Biden’s ‘Infrastructure’ Scheme Will Cause More Harm than Good

Forced Unionism Abuses Exposed – the facts Big Labor Bosses would rather you didn’t hear about.

[C]ompulsory unionism and corruption go hand in hand . . . .”

— U.S. Sen. John McClellan (D-Ark.)

Biden’s $2.3 Trillion ‘Infrastructure’ Plan Would Hammer Consumers while Helping Unscrupulous Union Bosses

Source: Vox

Just three weeks after signing into law on March 11 a mammoth $1.9 trillion spending bill that, under the guise of COVID-19 “relief,” transfers hundreds of billions of dollars from hard-pressed federal taxpayers to mismanaged and underfunded private-sector Big Labor pension plans and union boss-dominated states and localities, President Joe Biden was at it again.   

On March 31, Biden unveiled an additional $2.3 trillion in special-interest spending proposals, many of them geared towards benefiting powerful union officials who helped install him in office, dressed up this time as “infrastructure.”  As a Wall Street Journal editorial noted, just 5% of the spending proposed in this “infrastructure” package is actually designated for “traditional public works” like roads, highways and bridges.

The bait-and-switch tactics are the same in Biden’s COVID and “infrastructure” spending schemes, but the financing methods are different.  The former amounts to $1.9 trillion in new debt spending.  The latter features an estimated $3 trillion in tax hikes on businesses and individuals over the course of the next decade.  As a share of GDP, that’s the biggest tax hike since Lyndon Johnson was President!

Half of the $3 trillion tax bonanza is projected to come from Biden’s proposed 33%-to-38% increase in the marginal tax rate and other assorted tax hikes for thousands and thousands of U.S.-based companies that sell basic items purchased by all kinds of Americans, including even food and medicine.  

As competent economists of all stripes recognize, the burden of Biden’s $1.5 trillion in business tax increases will fall most of all on consumers of groceries, prescription drugs, and electricity, to take just a few examples.  Employees and shareholders will also get hurt.    

Rank-and-file union members and their families, along with countless other American households, will see their real incomes cut if taxes on businesses soar as the President intends.  And higher business taxes will also mean fewer good employment opportunities.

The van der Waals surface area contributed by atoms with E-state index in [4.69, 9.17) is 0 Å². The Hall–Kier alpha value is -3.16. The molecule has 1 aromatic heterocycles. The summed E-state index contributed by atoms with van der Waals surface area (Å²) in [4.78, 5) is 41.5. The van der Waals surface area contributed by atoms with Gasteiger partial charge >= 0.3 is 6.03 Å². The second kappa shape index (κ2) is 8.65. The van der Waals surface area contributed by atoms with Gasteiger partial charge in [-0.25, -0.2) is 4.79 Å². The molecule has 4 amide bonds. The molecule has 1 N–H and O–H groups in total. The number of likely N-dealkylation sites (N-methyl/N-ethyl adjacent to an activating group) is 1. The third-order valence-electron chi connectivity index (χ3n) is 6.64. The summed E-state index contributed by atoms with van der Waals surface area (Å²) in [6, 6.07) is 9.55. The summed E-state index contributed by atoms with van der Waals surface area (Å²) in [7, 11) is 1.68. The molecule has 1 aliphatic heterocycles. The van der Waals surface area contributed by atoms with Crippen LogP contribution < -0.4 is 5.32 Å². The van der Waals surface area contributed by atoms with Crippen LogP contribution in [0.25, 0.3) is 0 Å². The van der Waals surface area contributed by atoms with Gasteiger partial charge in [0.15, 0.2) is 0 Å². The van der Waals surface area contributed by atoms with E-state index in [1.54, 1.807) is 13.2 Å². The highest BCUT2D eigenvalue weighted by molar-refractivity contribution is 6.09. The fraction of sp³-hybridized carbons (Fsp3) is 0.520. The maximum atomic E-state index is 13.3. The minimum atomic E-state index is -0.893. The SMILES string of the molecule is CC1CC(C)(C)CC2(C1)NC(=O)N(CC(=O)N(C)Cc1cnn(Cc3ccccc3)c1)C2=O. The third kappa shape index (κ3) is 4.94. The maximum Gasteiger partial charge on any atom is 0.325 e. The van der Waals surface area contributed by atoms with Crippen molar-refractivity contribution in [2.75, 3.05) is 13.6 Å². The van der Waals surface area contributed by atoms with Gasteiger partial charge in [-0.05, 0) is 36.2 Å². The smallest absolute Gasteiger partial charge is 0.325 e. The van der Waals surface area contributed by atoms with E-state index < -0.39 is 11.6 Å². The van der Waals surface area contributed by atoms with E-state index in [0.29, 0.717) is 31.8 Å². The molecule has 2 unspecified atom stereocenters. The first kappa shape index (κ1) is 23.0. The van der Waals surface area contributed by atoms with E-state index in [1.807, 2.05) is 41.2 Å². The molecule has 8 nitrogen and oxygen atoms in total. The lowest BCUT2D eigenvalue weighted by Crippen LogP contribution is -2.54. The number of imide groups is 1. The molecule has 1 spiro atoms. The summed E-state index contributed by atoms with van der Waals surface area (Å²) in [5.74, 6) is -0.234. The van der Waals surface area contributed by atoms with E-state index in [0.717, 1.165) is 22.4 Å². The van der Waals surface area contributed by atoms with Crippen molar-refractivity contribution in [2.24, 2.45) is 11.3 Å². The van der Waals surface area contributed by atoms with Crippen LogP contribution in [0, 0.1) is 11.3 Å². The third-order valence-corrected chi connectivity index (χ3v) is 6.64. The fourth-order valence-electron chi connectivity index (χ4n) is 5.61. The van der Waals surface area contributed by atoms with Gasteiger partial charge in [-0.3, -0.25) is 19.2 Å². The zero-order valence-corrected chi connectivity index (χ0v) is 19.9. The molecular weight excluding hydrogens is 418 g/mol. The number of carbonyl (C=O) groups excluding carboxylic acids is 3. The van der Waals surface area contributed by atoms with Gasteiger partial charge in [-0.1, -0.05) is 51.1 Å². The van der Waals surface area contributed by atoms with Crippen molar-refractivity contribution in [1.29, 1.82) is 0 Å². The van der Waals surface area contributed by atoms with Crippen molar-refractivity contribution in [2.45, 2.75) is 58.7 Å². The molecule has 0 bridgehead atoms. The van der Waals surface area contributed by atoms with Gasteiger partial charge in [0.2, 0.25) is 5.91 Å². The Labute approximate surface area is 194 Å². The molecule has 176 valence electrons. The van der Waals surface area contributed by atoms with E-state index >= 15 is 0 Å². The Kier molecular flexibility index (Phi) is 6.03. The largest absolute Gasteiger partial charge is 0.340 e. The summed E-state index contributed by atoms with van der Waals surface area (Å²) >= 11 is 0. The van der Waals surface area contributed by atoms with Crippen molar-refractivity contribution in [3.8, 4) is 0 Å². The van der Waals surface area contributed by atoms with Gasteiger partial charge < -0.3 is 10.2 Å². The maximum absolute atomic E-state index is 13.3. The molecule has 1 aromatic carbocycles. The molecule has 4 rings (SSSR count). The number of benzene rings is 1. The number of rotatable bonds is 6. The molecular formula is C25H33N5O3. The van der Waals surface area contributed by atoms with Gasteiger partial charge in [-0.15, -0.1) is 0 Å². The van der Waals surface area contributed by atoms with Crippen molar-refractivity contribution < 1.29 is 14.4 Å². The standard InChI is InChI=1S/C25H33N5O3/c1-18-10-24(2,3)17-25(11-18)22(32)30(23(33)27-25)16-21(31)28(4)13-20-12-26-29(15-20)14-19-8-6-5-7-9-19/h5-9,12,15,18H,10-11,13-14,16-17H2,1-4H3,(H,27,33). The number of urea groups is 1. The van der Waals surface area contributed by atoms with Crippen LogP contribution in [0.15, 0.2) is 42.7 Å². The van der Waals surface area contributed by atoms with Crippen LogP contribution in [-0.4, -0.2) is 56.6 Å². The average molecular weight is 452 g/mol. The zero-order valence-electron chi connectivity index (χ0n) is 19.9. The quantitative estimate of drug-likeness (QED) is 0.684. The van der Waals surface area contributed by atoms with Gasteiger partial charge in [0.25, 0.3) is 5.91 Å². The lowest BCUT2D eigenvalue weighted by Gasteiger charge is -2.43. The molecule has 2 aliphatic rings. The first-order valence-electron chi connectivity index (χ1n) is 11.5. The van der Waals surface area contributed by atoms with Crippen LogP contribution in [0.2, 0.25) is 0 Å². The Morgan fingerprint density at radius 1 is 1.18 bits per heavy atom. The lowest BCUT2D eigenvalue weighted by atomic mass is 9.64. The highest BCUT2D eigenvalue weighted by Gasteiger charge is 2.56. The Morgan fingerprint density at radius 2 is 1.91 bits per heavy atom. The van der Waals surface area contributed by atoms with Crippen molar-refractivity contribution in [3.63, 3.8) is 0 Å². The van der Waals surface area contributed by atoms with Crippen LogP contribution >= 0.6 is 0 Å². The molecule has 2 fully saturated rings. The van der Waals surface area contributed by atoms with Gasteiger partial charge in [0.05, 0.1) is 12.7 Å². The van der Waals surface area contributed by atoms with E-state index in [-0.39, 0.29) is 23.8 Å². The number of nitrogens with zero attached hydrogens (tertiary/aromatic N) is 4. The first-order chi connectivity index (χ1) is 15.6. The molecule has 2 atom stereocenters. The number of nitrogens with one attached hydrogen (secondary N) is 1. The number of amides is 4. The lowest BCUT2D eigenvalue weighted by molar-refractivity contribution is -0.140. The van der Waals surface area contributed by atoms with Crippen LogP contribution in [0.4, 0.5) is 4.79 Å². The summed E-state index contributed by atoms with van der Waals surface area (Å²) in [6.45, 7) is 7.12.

But such problems for dues-paying workers are not the concern of powerful, D.C. Beltway-based union bosses like Sean McGarvey, president of the AFL-CIO-affiliated North American Building Trades Unions (NABTU) conglomerate.

As soon as Biden’s so-called “American Jobs Plan” was announced, McGarvey lauded it as a “bold vision that is broad in scope [and] robust in funding.”

McGarvey and other construction union chiefs love this scheme because the roughly $115 billion it would pour into public works projects over the next few years would, as a consequence of the 1931 Davis-Bacon Act and other federal policies that put union-free hardhats at a gross disadvantage in competing for federally funded contracts, ultimately empower Big Labor to seize monopoly control over a much larger share of building trades jobs.

Of course, effectively limiting federal public works projects to politically connected unionized firms at the expense of the roughly 87% of American hardhats who have chosen to accept a job with an independent construction company is not a smart or efficient way to spend taxpayers’ money.

In fact, there is ample reason to expect Biden’s $115 billion infusion into transportation-related construction projects will actually fuel Big Labor corruption in the same way that embattled Big Labor New York Gov. Andrew Cuomo has done in the Empire State. 

Just last October, plumbers union boss James Cahill, then the president of the 200,000-member, NABTU-affiliated New York State Building and Construction Trades Council (NYSBCTC), and 10 of his lieutenants were indicted on charges related to their alleged receipt of bribes from contractors in return for bid-rigging.

As Kevin Barry, himself the director of a small construction union in Queens, explained in a commentary published a couple of weeks after the NYSBCTC union indictments, big public works spending, combined with Davis-Bacon and government-promoted union-only “project labor agreements,” makes unscrupulous men like Cahill into “the ultimate power brokers, controlling numerous jobs and commanding the loyalty of countless beneficiaries down the line.”

The so-called “COVID Relief and Response” Act is already law.  Fortunately, concerned citizens still have time to stop the cynically mislabeled “American Jobs Act.”  And Right to Work supporters across the country will be joining the battle against this scheme.

If you have questions about whether union officials are violating your rights, contact the Foundation for free help. You can also support our cause and help those suffering from Forced Unionism by donating. 

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